Changing the topic from pointe-shoes wearing male dancers: how realistic, do you think would that be to try to get in touch with someone from US/Canada/Europe who would be willing to work in Central Asia - to create something new, or to stage something that was already created, but NOT classic ballet? (I can't count how many Swan Lakes, Don Quixotes, La Sylphide and Les Sylphides i've seen in our theater here - not that I am fed up with those pieces, but variety in a ballet diet wouldn't hurt either :()

Thanks and cheers~*~* Marianna

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Marianna, yes indeed, Frederick Ashton's "The Dream" is after Shakespeare's "A midsummer night's dream". George Balanchine also made a ballet after the same play, and last summer there even was a discussion on this site about both ballets:


I haven't seen any of them, so didn't participate...

There are some photos from "The Dream" (including one with Bottom on pointe) on the following page:


About your last question (which would perhaps deserve a thread of its own): aren't there some dancers in the Almaty Ballet who are aspiring choreographers and would like to create some new works to add to the repertory?

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Merci Estelle :) THANK YOU SO VERY MUCH for referring me Mirella Dance site! I was absolutely delighted to browse through that beautifully done site! It seems like I will continue going through it - with a great interest.

And I am very happy to see that I've finally found what I was looking for - en-pointe role for a male dancer (vs. cross-dressers men). Do you happen to know if there are any more parts for male dancers to be performed en-pointe - in some other ballets? It seems to be an un-discovered universe to me - however, judging by Mel J.'s remark - guys don't like the pain that comes with dancing en-pointe :)


Here in Almaty (think former Soviet Union) we are quite deprived from getting the news and updates on what is going on in the ballet world in the Western hemisphere - books and video-tapes are impossible to come by unless one travels to US or Canada. Thank goodness for BALLET magazine published in Russia monthly - one can find articles on Western choreographers, dancers and ballets of different time periods, but it wouldn't be a full-flow of information, just bits and pieces :).

And, OF COURSE, THANK GOODNESS for this site which is becoming my great and much-appreciated source of self-eductation about ballet and related issues. Besides, it gave me a great oppurtinity to meet all those most interesting people like you, Estelle, and others who know lots and lots about the subject of my passion and generously share their knowledge and ideas with me and others.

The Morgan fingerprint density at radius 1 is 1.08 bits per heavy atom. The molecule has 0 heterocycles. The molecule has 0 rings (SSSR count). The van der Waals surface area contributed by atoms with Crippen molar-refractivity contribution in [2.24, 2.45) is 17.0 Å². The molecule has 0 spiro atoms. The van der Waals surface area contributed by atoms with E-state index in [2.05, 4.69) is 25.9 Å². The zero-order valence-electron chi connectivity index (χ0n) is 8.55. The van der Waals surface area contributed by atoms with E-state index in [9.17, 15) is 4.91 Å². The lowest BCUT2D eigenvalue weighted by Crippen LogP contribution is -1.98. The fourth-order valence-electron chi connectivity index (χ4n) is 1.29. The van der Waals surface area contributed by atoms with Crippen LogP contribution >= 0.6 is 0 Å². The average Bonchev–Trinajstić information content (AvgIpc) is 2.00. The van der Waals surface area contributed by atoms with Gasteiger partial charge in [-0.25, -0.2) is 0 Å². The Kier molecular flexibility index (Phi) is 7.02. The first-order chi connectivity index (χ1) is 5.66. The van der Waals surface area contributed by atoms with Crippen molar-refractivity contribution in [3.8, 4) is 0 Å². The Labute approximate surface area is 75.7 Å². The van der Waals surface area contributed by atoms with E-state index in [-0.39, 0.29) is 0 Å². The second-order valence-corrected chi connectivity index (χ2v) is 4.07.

And thanks for your answer to my question - pointing out that some choreographers 'from here' might come up with something new in our theater here - got your point :) . There are a few pieces (so-called ballet miniatures) created by our ballerinas/dancers. However, we seem to currently lack some real big choreographer who'd have a capability to create a new ballet which would become another masterpiece. And our dancers are starving for some new ballet(s) and some 'fresh air/fresh person' in the theater. So my question remains current, i'd say :)

Salute, Marianna

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I wouldn't say that my problem was pain, but that the fact that the part included pointe was sprung on me with only two weeks to go to the opening. That was overcome as time went on. The real difficulty, which wouldn't go away, was that it was twenty-five nonstop minutes of Georgian/Circassian character work. Hard work, any way you look at it! If I were on any other works on the program, it could make me sleep real well that night.;)

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Sorry, I misinterpreted your first reply, Mel - thought that pain might have contributed to your feeling glad that that piece went out of repertoire.

So, after you've had that experience of dancing en-pointe, what are your feelings about it? Did you enjoy the moments of being en-pointe or no warm feelings remained? Would you please share your thoughts on this issue - i am very much interested in hearing men's opinions.

(I wonder what were Alexander Grants' sentiments about his experience of performing Bottom????)

And to take this issue further - do you believe that some classes of pointe technique may be offered to boys studying ballet at school - at their young age (vs. young men having to master it at older age than ballerinas do), or even included as a new discipline for boys in ballet schools? I realize that there is not a whole lot of ballets with roles created specifically for male dancers to be performed en-pointe, however, who knows maybe in the future there will be more of those ballets?